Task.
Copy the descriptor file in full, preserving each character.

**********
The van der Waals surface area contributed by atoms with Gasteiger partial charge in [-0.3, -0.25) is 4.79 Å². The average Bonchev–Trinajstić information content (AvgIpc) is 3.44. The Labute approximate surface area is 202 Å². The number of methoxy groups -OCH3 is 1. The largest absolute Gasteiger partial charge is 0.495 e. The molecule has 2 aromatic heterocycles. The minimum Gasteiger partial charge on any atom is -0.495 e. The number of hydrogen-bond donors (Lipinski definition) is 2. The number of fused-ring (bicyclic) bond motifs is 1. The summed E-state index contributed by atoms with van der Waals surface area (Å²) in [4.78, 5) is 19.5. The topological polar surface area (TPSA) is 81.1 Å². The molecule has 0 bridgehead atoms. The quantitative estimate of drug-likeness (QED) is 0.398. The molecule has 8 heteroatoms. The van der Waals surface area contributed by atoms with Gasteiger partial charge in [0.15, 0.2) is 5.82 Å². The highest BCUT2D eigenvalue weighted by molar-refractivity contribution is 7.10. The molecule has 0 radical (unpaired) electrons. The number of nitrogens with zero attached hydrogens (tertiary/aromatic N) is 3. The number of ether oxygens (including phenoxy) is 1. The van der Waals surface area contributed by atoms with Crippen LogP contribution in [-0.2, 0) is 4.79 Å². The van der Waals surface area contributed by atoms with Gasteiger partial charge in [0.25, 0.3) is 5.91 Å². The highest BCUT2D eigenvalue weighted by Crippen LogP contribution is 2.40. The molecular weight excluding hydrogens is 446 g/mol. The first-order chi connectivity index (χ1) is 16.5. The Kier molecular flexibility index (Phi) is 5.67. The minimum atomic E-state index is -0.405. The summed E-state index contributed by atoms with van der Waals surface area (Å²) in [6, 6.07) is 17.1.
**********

The van der Waals surface area contributed by atoms with Gasteiger partial charge in [-0.3, -0.25) is 4.79 Å². The average Bonchev–Trinajstić information content (AvgIpc) is 3.44. The Labute approximate surface area is 202 Å². The number of methoxy groups -OCH3 is 1. The largest absolute Gasteiger partial charge is 0.495 e. The molecule has 2 aromatic heterocycles. The minimum Gasteiger partial charge on any atom is -0.495 e. The number of hydrogen-bond donors (Lipinski definition) is 2. The number of fused-ring (bicyclic) bond motifs is 1. The summed E-state index contributed by atoms with van der Waals surface area (Å²) in [4.78, 5) is 19.5. The topological polar surface area (TPSA) is 81.1 Å². The molecule has 0 bridgehead atoms. The quantitative estimate of drug-likeness (QED) is 0.398. The molecule has 8 heteroatoms. The van der Waals surface area contributed by atoms with Gasteiger partial charge in [0.15, 0.2) is 5.82 Å². The highest BCUT2D eigenvalue weighted by molar-refractivity contribution is 7.10. The molecule has 0 radical (unpaired) electrons. The number of nitrogens with zero attached hydrogens (tertiary/aromatic N) is 3. The number of ether oxygens (including phenoxy) is 1. The van der Waals surface area contributed by atoms with Crippen LogP contribution in [-0.2, 0) is 4.79 Å². The van der Waals surface area contributed by atoms with Gasteiger partial charge in [0.25, 0.3) is 5.91 Å². The highest BCUT2D eigenvalue weighted by Crippen LogP contribution is 2.40. The molecular weight excluding hydrogens is 446 g/mol. The first-order chi connectivity index (χ1) is 16.5. The Kier molecular flexibility index (Phi) is 5.67. The minimum atomic E-state index is -0.405. The summed E-state index contributed by atoms with van der Waals surface area (Å²) in [6, 6.07) is 17.1.